"We have received communications from WFP [World Food Programme] stating that from 2009 they will stop providing food to refugees at the Meheba and Mayukwayukwa refugee settlements. This is due to circumstances beyond their control: they don't have funding to continue supporting our refugees," said Fernando Protti-Alvarado, deputy country representative for the UNHCR in Zambia.
Meheba and Mayukwayukwa, in western Zambia, are the country's biggest refugee settlement camps, housing asylum seekers from the Democratic Republic of Congo, Angola, Rwanda, Burundi and even Somalia.
The camps are home to about 26,300 people, but the WFP has been providing food assistance to about 9,000 vulnerable refugees, including the elderly, unaccompanied minors, the chronically ill, female-headed households with children under five, the severely handicapped, and newly arrived refugees.
On arrival, refugee families are each allocated about 2.5 hectares of arable land for cultivation and provided with food rations for the first two seasons, after which they are expected to become self-reliant and grow their own food for consumption and sale.
"While the majority of refugees in these settlements don't need food assistance because they have attained self-sufficiency from agriculture on land provided to them by the government, and other sources of livelihood, we are worried for the very vulnerable persons who still need assistance," Protti-Alvarado said.
"Withdrawal of food would result in malnutrition in children under five, and a potential increase in sex-for-food transactions, leading to higher incidences of sexually transmitted diseases [and HIV/AIDS]," he said. lese refugees in the Kala and Mwange camps in northern Zambia would not be affected by food cuts if donor support for the programme continued.
Zambia hosts more than 86,000 refugees, of which about 56,000 live in settlement camps. lese make up the majority of refugees (about 50,000), followed by Angolans (27,000) with the remainder from Rwanda, Burundi and Somalia.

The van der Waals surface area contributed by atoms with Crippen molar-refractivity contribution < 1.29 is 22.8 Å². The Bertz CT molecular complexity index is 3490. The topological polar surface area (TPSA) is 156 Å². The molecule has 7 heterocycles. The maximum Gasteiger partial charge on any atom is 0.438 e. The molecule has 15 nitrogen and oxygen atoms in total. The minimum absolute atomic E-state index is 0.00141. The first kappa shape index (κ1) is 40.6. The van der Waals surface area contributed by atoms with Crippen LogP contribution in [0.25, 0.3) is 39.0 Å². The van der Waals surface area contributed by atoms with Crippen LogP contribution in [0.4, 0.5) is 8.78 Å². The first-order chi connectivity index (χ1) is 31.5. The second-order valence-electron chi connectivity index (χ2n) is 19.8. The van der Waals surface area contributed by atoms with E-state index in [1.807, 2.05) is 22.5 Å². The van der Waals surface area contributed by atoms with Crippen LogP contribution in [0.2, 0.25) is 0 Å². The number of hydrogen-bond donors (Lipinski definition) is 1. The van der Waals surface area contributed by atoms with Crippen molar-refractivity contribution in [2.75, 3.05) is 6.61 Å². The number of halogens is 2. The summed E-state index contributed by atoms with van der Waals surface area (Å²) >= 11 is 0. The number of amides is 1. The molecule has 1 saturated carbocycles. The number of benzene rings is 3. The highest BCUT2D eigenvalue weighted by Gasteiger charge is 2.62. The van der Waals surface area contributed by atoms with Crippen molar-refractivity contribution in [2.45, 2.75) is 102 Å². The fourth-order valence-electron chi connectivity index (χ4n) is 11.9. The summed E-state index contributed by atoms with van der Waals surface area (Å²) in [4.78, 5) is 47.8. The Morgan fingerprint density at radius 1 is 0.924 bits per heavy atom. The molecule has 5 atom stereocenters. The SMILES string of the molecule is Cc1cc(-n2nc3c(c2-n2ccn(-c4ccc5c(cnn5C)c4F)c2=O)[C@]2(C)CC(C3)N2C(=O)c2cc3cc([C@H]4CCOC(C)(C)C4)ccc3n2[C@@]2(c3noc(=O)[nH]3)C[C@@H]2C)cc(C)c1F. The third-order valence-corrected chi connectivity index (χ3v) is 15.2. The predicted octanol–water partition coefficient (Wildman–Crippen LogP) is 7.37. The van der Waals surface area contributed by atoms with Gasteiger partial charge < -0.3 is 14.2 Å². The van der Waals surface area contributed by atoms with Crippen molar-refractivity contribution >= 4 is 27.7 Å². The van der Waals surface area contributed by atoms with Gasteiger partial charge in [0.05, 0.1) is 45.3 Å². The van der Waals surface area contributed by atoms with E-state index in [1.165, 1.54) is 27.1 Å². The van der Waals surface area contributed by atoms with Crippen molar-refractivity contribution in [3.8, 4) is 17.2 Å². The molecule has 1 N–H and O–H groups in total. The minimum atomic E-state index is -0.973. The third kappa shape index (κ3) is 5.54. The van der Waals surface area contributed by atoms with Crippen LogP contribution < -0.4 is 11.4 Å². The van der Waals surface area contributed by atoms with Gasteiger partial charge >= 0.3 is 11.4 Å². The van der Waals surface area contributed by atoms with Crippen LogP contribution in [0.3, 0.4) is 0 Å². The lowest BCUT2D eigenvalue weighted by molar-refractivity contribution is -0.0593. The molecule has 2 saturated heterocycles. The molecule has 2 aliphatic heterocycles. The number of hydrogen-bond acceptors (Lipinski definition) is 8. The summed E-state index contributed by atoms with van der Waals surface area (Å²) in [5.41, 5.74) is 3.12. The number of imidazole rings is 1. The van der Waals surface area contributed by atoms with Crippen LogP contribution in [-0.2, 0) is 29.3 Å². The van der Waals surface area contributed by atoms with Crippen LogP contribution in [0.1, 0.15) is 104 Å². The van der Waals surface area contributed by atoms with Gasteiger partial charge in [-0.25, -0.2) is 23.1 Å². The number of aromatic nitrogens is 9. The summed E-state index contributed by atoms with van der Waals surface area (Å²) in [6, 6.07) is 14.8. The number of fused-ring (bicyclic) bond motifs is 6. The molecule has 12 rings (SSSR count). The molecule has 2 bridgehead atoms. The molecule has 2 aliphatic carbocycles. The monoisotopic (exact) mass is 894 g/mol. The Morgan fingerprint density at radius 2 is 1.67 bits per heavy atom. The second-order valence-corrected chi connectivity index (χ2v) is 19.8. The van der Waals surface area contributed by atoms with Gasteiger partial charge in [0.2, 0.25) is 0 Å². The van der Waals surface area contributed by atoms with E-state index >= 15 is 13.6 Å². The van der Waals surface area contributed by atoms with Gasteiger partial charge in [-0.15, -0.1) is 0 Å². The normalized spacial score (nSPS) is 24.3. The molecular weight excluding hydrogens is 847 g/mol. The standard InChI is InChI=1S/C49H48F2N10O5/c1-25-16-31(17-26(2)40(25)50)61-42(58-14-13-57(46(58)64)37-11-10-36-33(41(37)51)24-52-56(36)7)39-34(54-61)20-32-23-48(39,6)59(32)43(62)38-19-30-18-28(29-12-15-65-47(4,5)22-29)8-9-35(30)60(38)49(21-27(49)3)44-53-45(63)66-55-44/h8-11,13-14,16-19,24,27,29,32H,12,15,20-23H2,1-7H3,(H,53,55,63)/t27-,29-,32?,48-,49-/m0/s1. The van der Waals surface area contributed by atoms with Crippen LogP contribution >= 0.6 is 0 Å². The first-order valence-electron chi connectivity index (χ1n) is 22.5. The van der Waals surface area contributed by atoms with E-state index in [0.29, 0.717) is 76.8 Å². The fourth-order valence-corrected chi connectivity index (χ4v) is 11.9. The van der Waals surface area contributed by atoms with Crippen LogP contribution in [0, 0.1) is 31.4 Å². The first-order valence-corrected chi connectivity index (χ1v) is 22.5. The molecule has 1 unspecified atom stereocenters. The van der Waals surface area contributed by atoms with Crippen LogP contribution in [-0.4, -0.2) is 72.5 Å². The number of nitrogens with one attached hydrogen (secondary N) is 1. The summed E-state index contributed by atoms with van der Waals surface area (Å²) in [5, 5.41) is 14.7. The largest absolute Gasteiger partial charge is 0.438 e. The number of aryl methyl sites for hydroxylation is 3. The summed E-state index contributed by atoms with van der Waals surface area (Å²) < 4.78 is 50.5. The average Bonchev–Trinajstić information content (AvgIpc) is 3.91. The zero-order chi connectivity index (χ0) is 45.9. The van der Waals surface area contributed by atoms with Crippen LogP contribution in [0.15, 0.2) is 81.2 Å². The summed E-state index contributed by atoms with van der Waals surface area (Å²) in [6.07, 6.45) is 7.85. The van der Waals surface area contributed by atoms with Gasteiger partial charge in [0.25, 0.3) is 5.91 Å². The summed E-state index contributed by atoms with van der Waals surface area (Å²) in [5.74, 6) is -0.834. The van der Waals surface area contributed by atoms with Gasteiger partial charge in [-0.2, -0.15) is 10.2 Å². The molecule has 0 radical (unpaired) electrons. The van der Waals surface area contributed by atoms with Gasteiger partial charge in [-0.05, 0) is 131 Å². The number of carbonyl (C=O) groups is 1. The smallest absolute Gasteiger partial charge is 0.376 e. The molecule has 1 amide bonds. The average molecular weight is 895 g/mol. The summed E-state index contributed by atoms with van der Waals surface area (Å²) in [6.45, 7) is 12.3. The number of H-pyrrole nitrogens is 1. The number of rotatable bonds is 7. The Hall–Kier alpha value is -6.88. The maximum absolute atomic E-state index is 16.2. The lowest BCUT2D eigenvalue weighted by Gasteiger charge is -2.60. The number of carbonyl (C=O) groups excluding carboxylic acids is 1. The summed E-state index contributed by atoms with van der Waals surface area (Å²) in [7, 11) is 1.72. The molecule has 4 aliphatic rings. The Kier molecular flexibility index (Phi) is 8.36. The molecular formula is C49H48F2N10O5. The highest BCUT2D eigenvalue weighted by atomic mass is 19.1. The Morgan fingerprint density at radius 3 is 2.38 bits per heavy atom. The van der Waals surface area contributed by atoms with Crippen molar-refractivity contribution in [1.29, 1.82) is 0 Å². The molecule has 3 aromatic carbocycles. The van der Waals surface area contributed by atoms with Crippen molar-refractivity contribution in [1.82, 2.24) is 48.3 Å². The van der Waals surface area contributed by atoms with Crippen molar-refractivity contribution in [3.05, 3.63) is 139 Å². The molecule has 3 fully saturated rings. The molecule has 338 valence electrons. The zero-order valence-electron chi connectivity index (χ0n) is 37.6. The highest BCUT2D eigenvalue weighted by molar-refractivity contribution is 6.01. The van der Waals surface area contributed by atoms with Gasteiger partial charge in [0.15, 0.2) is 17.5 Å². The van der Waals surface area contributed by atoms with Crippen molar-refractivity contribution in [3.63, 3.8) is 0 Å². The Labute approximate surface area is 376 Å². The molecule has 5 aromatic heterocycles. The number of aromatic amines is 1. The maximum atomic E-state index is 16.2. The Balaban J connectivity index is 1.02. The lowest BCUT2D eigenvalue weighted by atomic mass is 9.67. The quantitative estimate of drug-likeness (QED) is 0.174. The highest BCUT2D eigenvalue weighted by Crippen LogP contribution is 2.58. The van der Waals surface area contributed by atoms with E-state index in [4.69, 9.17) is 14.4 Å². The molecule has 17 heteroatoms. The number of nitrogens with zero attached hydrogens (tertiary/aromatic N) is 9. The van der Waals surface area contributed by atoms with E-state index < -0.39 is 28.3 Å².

Pablo Recalde, WFP's country director, told IRIN that the UNHCR and WFP were part of a partnership with the Zambian government, and that a meeting of donor organisations and the government had been called for next week. It was envisaged that any problems regarding Zambia's hosting of refugees would be addressed at the meeting.
Susan Sikaneta, Zambia's permanent secretary in the interior ministry, is calling for urgent donor support in light of the impending withdrawal of the WFP's food support programme.
"This development will place the concerned citizens in a more vulnerable situation, and may compel the government to take desperate measures, given the lack of adequate national resources to address the problem," she said.
Until the voluntary repatriation of Angolan refugees began in 2003, the Meheba and Mayukwayukwa refugee camps were major food-producing centres, with the surplus produce being sold to surrounding communities. Angolan refugees in the two camps were credited with contributing to the region's food security.
The death of Angolan rebel leader Jonas Savimbi in 2002 ended the country's long-running civil war, and the refugees, some of whom had lived in the Zambian camps since 1970, began to return home.